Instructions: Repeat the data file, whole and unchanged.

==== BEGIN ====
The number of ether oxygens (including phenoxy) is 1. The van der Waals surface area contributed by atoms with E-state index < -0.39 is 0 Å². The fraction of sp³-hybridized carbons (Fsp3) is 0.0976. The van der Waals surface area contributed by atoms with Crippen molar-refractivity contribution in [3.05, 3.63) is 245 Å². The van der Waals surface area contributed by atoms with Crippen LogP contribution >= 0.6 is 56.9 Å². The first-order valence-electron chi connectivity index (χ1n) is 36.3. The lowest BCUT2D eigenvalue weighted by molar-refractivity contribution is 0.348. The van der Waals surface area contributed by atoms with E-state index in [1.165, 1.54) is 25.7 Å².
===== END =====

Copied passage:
The number of ether oxygens (including phenoxy) is 1. The van der Waals surface area contributed by atoms with E-state index < -0.39 is 0 Å². The fraction of sp³-hybridized carbons (Fsp3) is 0.0976. The van der Waals surface area contributed by atoms with Crippen molar-refractivity contribution in [3.05, 3.63) is 245 Å². The van der Waals surface area contributed by atoms with Crippen LogP contribution >= 0.6 is 56.9 Å². The first-order valence-electron chi connectivity index (χ1n) is 36.3. The lowest BCUT2D eigenvalue weighted by molar-refractivity contribution is 0.348. The van der Waals surface area contributed by atoms with E-state index in [1.165, 1.54) is 25.7 Å².